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Last Updated on August 22, 2018

Why You Should Keep A Journal And How To Get Started

Why You Should Keep A Journal And How To Get Started

Keeping a journal might sound like something you should have outgrown in middle school, but that’s just a stereotype.

Writing in a journal is actually very beneficial, and recommended by many psychiatrists as an accompaniment to, or even a substitution for, therapy.

In this article, I’m going to share with you the benefits of keeping a journal and how you can get started journaling.

Why you should keep a journal

Here’s some information on why you should keep a journal, followed by some tips on how to get started.

1. Clear your mind

Writing down what happens during your day is a great way to clear your mind. You can write down what happened and how you felt about it, and then you don’t have to keep those thoughts in your head anymore.

Writing stuff down is often just as good as sharing with a friend because you’re getting it off of your shoulders.

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Sometimes writing is even better because you can be totally honest without worrying what the other person will think of you.

2. Improve mental health

Writing in a journal is a great way to relieve stress and improve your mental health because, as mentioned above, your mind is cleared.

You don’t have too many thoughts running around in your head because you’ve let them loose on paper. Studies have shown that even writing for 15–20 minutes on a stressful topic leads to significantly better physical and psychological outcomes.

The practice is so highly regarded by mental health professionals that there’s even a Center for Journal Therapy!

3. Boost creativity

You don’t have to keep a straightforward record of what happened every day or how you felt when something happened. Keeping a journal means you have the freedom to write what you want, how you want.

Hey, you don’t even have to write! Draw sketches – maybe the doodles help you get more down quickly. Write in bubble letters, or include photos and mementos of things that happen each day.

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4. Keep a record of your life

Whether it’s for yourself or for others, keeping a journal means you’re keeping a record of your life. If you’re only writing for yourself, you can use the journal as a look back at past mistakes, and use them as reminders to not do the same things again.

You can put a positive spin on it by writing down the highlights of your day so you’ll remember the good things. If you’re writing for others, like your siblings or children, you can write an autobiography so your stories won’t die with you.

5. Holding yourself accountable

Writing regularly is a great way to hold yourself accountable – for therapeutic writing, as well as other aspects of your life. It’s a fun exercise to try to write at the same time every day – either when you first wake up and want to share your hopes and dreams for the day, or before bed, when you can write about everything that happened.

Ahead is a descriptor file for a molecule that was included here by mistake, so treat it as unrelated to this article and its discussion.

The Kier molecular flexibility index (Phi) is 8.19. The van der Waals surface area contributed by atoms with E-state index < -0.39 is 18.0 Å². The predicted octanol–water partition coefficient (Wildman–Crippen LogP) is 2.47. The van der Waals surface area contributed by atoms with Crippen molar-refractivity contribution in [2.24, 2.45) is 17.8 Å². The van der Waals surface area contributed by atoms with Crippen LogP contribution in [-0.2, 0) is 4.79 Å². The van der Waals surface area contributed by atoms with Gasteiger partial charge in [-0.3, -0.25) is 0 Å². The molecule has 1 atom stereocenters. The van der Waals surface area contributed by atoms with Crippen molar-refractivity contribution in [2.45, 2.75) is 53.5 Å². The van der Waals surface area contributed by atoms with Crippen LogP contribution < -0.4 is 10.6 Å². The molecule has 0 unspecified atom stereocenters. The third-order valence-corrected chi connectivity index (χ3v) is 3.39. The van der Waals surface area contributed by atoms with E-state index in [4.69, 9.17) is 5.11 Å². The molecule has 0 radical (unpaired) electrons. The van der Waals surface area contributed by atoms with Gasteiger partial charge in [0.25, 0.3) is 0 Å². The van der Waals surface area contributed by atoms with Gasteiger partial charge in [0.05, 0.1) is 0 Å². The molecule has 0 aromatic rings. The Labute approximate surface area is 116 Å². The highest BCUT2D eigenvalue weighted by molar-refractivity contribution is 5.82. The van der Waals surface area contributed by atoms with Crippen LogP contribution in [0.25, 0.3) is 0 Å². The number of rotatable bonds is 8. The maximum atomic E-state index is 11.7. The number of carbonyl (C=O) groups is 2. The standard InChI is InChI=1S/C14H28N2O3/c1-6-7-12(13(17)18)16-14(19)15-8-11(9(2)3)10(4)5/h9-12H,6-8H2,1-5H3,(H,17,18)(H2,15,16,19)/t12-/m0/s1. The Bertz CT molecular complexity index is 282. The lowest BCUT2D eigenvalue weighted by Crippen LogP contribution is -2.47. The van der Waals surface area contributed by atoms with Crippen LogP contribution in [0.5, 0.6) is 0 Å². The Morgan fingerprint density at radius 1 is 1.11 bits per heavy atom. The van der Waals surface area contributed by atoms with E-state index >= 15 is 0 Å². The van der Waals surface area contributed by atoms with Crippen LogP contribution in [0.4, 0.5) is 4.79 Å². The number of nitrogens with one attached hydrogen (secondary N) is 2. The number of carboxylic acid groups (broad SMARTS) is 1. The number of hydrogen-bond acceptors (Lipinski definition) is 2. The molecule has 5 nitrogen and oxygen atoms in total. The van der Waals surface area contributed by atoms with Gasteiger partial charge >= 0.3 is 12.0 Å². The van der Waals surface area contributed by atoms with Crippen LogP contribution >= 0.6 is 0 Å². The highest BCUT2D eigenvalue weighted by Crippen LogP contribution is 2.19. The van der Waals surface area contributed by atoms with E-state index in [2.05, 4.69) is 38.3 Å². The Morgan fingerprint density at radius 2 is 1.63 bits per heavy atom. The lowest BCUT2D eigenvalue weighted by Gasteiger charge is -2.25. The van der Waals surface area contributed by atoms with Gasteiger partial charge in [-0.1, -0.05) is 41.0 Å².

Once you’re able to write regularly, you can apply this discipline and schedule structure to other aspects of your life. You’ll see the benefits in a variety of areas, but especially in your work life, where your written communication can improve and you will find yourself completing writing-intensive projects more easily.

How to start journaling

Now that you know some of the benefits to keeping a journal, I bet you’re itching to start your own.

Before you get started, think about the following items to make sure you’re going to journal in the way that’s best for you.

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1. Get a new notebook

This is my favorite part of starting a journal! I love going to the bookstore or stationery store to peruse the aisles of blank books.

You might want to pick a standard spiral-bound notebook so the defined lines will help keep your thoughts on track. Or maybe you want a beautiful leather-bound book with gilded pages to inspire your most creative thoughts.

2. Sign up for a blog

Maybe you don’t want to be bogged down by a physical notebook at all. In that case, a blog might be the best way for you to keep track of your thoughts. There are many different blog sites online, the most popular, and easiest to use, being WordPress and Blogger.

Be aware that these sites are public, and you might be easily tracked down by people who know your name or email address. You can use a screen name, or sign up for a blogging platform with a privacy control, but it’s still best to be careful with what you’re putting online.

3. Download an app

Maybe you want the freedom of a digital journal, but don’t want to post publicly on a blog. You don’t want to tote around a paper journal, but you already tote around your smartphone, so why not employ it?

There are countless journal apps for your smartphone that range from giving you the look of an actual journal page, to giving you a place to easily jot down notes.

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4. Let your thoughts loose

Once you pick your medium, let your thoughts loose. This is the one place where you don’t need to censor yourself, so don’t get bogged down with wondering who’s going to read behind you and how much you want them to know.

Regardless of how you’re trying to improve your writing skills, be careful with editing your journal. If you write a sentence, then pause to edit it, you’ll never get your thoughts down, and you’ll probably get easily frustrated.

Write everything down as it comes to you, without thinking of how it sounds or what word might work better. This is the best way to get therapeutic benefits from journaling.

5. Don’t set guidelines

Maybe one day you want to rehash an argument verbatim, but the next day you want to tape in some photos of your visit to the new art gallery.

You can even use a journal to keep track of your accomplishments at work or in your personal life, and get a self-esteem boost every time you look over it!

The looser you are with keeping your journal, the more excited you’ll be to sit down and work on it.

If you let yourself be creative and free, then you’ll be more likely to want to write every day, and then you’ll not only have a more complete record of your life and thoughts, but you’ll also feel better by getting all those thoughts out of your head and onto paper!

Featured photo credit: Unsplash via unsplash.com

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Last Updated on July 17, 2019

The Science of Setting Goals (And How It Affects Your Brain)

The Science of Setting Goals (And How It Affects Your Brain)